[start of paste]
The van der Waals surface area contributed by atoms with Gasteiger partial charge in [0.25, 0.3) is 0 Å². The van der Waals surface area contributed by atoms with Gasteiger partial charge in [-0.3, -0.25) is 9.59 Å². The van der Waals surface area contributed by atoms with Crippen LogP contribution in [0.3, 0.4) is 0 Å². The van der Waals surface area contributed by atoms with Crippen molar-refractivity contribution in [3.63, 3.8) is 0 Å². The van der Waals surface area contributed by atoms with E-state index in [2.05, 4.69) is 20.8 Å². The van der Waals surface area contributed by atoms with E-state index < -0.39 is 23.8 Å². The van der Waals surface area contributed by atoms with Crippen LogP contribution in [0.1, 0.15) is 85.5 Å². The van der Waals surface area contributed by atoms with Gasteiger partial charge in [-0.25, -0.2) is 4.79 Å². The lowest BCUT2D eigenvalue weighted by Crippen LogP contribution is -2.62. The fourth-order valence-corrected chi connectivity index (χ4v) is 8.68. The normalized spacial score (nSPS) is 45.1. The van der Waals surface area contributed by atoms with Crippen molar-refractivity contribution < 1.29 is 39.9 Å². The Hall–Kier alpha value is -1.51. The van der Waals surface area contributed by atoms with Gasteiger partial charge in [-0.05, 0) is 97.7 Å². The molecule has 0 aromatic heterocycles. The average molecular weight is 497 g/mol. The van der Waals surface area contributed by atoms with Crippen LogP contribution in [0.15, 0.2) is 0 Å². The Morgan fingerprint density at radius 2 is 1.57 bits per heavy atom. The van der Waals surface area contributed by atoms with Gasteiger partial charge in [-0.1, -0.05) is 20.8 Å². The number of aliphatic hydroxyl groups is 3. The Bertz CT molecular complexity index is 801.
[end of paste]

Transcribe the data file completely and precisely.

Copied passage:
The van der Waals surface area contributed by atoms with Gasteiger partial charge in [0.25, 0.3) is 0 Å². The van der Waals surface area contributed by atoms with Gasteiger partial charge in [-0.3, -0.25) is 9.59 Å². The van der Waals surface area contributed by atoms with Crippen LogP contribution in [0.3, 0.4) is 0 Å². The van der Waals surface area contributed by atoms with Crippen molar-refractivity contribution in [3.63, 3.8) is 0 Å². The van der Waals surface area contributed by atoms with E-state index in [2.05, 4.69) is 20.8 Å². The van der Waals surface area contributed by atoms with E-state index < -0.39 is 23.8 Å². The van der Waals surface area contributed by atoms with Crippen LogP contribution in [0.1, 0.15) is 85.5 Å². The van der Waals surface area contributed by atoms with Gasteiger partial charge in [-0.25, -0.2) is 4.79 Å². The lowest BCUT2D eigenvalue weighted by Crippen LogP contribution is -2.62. The fourth-order valence-corrected chi connectivity index (χ4v) is 8.68. The normalized spacial score (nSPS) is 45.1. The van der Waals surface area contributed by atoms with Crippen molar-refractivity contribution < 1.29 is 39.9 Å². The Hall–Kier alpha value is -1.51. The van der Waals surface area contributed by atoms with Gasteiger partial charge in [-0.05, 0) is 97.7 Å². The molecule has 0 aromatic heterocycles. The average molecular weight is 497 g/mol. The van der Waals surface area contributed by atoms with Crippen LogP contribution in [0.15, 0.2) is 0 Å². The Morgan fingerprint density at radius 2 is 1.57 bits per heavy atom. The van der Waals surface area contributed by atoms with Gasteiger partial charge in [-0.1, -0.05) is 20.8 Å². The number of aliphatic hydroxyl groups is 3. The Bertz CT molecular complexity index is 801.